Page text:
In the Autumn of 1980, the Rebbe unfurled his vision of a new educational campaign for Jewish children.
He asked that an organization be formed, exclusively for boys under the age of bar-mitzvah (13), and girls under the age of bat-mitzvah (12), to be called Tzivos Hashem -- "The Army of G‑d." Perhaps the Rebbe desired to bolster the spiritual "lines of defense" of the Jewish people, by mustering an army of children and drawing on their enthusiasm and sincerity to lay the foundations for a Jewish tomorrow.
When a child is born into this world, all its impulses and behavior are basically self-centered.
It wants to eat, and sleep, and receive its mother's love; giving is a concept which is not yet within its grasp. Our sages tell us that although a newborn infant has a G‑dly soul, that soul has not yet been internalized in such a way as to influence its behavior. Only gradually does the soul begin to manifest itself in the child's personality. This is the process of education -- learning to express oneself, to care for others, to cooperate and share, to grow from being self-centered toward the fulfillment of "Love your fellow as yourself" -- that all-embracing mitzvah which Rabbi Akiva calls the "great general principle of the Torah."
Despite all the advances of modern civilization, the quality of education in today's world leaves much to be desired. Instead of promoting the growth of caring, sensitive, loving children, contemporary culture often glorifies selfishness, arrogance, and cunning; and society's educational institutions are increasingly ineffective in their efforts to counteract this trend. Violence in the schools, vandalism, insubordination, and the all-pervasive drug culture are symptoms of a tragic failure in education. It has become a matter of great concern, not only to educators at large, but also -- and even more so -- to Jewish educators.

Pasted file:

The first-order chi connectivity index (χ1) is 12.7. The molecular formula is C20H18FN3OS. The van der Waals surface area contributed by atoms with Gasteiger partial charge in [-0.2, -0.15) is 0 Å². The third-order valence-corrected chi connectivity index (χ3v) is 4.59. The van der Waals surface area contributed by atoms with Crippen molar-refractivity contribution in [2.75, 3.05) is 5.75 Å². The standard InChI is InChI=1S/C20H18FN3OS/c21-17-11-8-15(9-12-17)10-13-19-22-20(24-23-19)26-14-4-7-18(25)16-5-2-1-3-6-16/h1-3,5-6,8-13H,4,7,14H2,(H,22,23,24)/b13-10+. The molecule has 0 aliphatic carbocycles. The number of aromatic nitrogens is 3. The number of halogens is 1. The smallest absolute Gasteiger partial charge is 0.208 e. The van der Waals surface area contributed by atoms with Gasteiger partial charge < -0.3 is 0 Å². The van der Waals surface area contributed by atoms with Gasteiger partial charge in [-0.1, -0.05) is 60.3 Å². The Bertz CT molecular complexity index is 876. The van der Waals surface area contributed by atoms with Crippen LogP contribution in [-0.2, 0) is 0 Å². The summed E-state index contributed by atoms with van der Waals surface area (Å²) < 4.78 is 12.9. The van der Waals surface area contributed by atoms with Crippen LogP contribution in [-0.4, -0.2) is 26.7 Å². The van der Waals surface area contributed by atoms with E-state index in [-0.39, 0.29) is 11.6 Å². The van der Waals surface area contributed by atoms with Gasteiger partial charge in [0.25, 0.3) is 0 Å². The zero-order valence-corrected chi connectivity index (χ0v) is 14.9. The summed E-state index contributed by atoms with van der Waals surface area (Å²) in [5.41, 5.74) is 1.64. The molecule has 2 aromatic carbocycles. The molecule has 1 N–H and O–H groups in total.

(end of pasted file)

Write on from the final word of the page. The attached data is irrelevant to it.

Quality Torah-education for all children has always been a top priority in the Chabad-Lubavitch movement. For generations, its leaders have been a powerful force in the establishment of innovative, effective educational institutions, and have been a source of inspiration to educators and parents throughout the world. It was in keeping with this tradition that Tzivos Hashem was founded.
Chabad has created in the last decade the "Living legacy."
The Living legacy links Jewish learning to Jewish practice and family celebrations through a series of creative and stimulating hands-on experiences and events. Children and their families are actively involved in this educational process.
It makes Judaism, what it should be, fun and immensely enjoyable by the entire family.